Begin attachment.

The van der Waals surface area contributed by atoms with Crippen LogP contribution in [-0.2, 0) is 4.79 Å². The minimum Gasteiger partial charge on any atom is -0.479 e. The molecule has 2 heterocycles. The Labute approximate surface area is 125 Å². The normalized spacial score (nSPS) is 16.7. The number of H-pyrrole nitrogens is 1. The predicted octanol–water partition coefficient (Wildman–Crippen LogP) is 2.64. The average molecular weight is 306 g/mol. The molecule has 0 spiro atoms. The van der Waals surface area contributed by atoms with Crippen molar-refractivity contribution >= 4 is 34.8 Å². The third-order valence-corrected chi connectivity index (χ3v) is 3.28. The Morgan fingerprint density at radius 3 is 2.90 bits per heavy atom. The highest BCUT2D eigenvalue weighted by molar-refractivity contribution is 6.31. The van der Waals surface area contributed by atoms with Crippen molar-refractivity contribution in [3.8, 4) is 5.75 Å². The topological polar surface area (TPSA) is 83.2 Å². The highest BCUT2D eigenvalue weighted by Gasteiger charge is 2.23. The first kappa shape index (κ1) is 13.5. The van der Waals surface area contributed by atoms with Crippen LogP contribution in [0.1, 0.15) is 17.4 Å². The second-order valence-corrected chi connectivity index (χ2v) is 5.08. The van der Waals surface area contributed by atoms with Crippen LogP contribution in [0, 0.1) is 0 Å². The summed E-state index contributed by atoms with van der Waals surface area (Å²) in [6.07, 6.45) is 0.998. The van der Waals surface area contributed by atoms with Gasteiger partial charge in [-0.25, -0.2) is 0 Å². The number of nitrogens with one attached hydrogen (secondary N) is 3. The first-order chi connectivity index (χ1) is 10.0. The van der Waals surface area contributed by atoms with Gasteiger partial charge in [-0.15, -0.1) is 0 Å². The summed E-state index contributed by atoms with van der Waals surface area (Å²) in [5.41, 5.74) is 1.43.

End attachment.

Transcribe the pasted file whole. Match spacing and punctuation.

The van der Waals surface area contributed by atoms with Crippen LogP contribution in [-0.2, 0) is 4.79 Å². The minimum Gasteiger partial charge on any atom is -0.479 e. The molecule has 2 heterocycles. The Labute approximate surface area is 125 Å². The normalized spacial score (nSPS) is 16.7. The number of H-pyrrole nitrogens is 1. The predicted octanol–water partition coefficient (Wildman–Crippen LogP) is 2.64. The average molecular weight is 306 g/mol. The molecule has 0 spiro atoms. The van der Waals surface area contributed by atoms with Crippen molar-refractivity contribution >= 4 is 34.8 Å². The third-order valence-corrected chi connectivity index (χ3v) is 3.28. The Morgan fingerprint density at radius 3 is 2.90 bits per heavy atom. The highest BCUT2D eigenvalue weighted by molar-refractivity contribution is 6.31. The van der Waals surface area contributed by atoms with Crippen molar-refractivity contribution in [3.8, 4) is 5.75 Å². The topological polar surface area (TPSA) is 83.2 Å². The highest BCUT2D eigenvalue weighted by Gasteiger charge is 2.23. The first kappa shape index (κ1) is 13.5. The van der Waals surface area contributed by atoms with Crippen LogP contribution in [0.1, 0.15) is 17.4 Å². The second-order valence-corrected chi connectivity index (χ2v) is 5.08. The van der Waals surface area contributed by atoms with Crippen LogP contribution in [0, 0.1) is 0 Å². The summed E-state index contributed by atoms with van der Waals surface area (Å²) in [6.07, 6.45) is 0.998. The van der Waals surface area contributed by atoms with Gasteiger partial charge in [-0.25, -0.2) is 0 Å². The number of nitrogens with one attached hydrogen (secondary N) is 3. The first-order chi connectivity index (χ1) is 10.0. The van der Waals surface area contributed by atoms with Gasteiger partial charge in [-0.15, -0.1) is 0 Å². The summed E-state index contributed by atoms with van der Waals surface area (Å²) in [5.41, 5.74) is 1.43.